• Many multi-colored Head Start school buses
  • Dogs
  • The Mississippi-Sippi Ribber
  • Clouds
  • A man cleaning the sidewalk with a very loud pressurized hose that scared Charlie and that he talked about for the whole ride home from my office.
  • Rough Blazing Star in bloom all over the medians (there are people who can live happily in cities that don't have prairie flowers all over their public spaces, but I am not one of them)
  • Our neighbor Miranda with her class from Laura Jeffrey Academy who are spending this week biking around the city seeing what they can find and learn about the place we live (I can't tell you how excited I was when she told me about this project)
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Monday, July 12, 2010

Wonderful Things from a Low-Key Weekend Around the House

  1. Charlie's joy playing in the wading pool wearing his "babing suit," making rain with the hose and filling buckets, watering cans and other beach toys with water.
  2. Brown-eyed Susans and day lilies and the ongoing luxury of lots and lots of flowers in the yard.
  3. The cardinal perched on the spigot when I went to turn on the hose.
  4. Getting back into the routine of my workouts and that burst of energy they bring.
  5. Naps.
  6. Planning for our Alaska vacation. Slowly putting together activity kits for the plane ride: Mad Libs, card games like Old Maid and Crazy Eights, math dice, mini doodle pro, etc.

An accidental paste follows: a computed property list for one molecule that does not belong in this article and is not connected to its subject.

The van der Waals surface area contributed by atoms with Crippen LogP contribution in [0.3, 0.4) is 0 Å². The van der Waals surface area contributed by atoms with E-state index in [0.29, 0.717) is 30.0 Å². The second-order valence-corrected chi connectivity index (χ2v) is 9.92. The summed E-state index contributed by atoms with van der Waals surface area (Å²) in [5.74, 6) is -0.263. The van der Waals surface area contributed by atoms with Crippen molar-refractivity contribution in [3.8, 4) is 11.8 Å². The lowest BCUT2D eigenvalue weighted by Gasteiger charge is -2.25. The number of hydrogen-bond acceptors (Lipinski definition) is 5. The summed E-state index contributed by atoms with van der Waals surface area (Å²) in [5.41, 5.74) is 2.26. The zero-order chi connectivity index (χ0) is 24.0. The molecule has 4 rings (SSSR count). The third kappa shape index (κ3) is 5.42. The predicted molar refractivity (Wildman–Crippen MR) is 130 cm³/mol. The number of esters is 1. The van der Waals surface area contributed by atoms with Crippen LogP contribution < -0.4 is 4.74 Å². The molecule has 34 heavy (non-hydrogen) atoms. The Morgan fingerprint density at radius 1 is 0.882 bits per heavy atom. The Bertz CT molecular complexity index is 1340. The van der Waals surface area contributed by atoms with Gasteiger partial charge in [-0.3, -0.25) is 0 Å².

7. Working on an arrangement of "You Never Give Me Your Money" for piano and clarinet.
  8. Rediscovering John Coltrane.
  9. Pulling out "new" toys for Charlie from Ellis's closet.
  10. Reading (and finishing) The Happiness Project by Gretchen Rubin.

Friday, July 9, 2010

Summer Friday #4

Sometimes the desire for adventure gets trumped by the desire for relaxation. After last weekend's road trip followed by a full work week, I decided to push the usual summer Friday activities into Saturday or even Sunday this week. Ellis is at his dad's family cabin and I'm enjoying one of my quiet mellow days off with just Charlie. We are experiencing the deliciousness of having no agenda.

Wednesday, July 7, 2010


For the past few months, we have been undertaking a family project as a quest to ensure that Josh's ability to play music isn't lost in the burdens of keeping the family running. You could call in Project Partridge or the Von Trapp Experiment or something clever like that, but the main premise is to bring musical instruments into our house and set about playing them together as a family as well as on our own. The hope was that music in large quantities can be a part of Josh's life without him having to carve out large swathes of time away from the family to do it. Meanwhile, the rest of us get to play music, which adds to all our lives.

The experiment has met with mixed results with the children. The youngest ones are sometimes interested, but a little unfocused. Nate had a brief moment of playing with us, but has shrunk back, as teenagers do, to solitary drumming because he didn't like our choice of music much. Mostly, Josh and I play together now, after the children have gone to bed over a glass of wine. We have dabbled in various combinations of piano, guitar, vibraphone, harmonica and voice in variations of Pachelbel's Canon in D and "You are My Sunshine" and lately some of Josh's originals. For me, this has been another grand experiment in "doing it anyway." While my husband is a natural musician of prodigious talent, I love music, but have always had a tremendous inferiority complex about it. My skills, in my estimation, have never sufficiently matched the passionate feelings I have.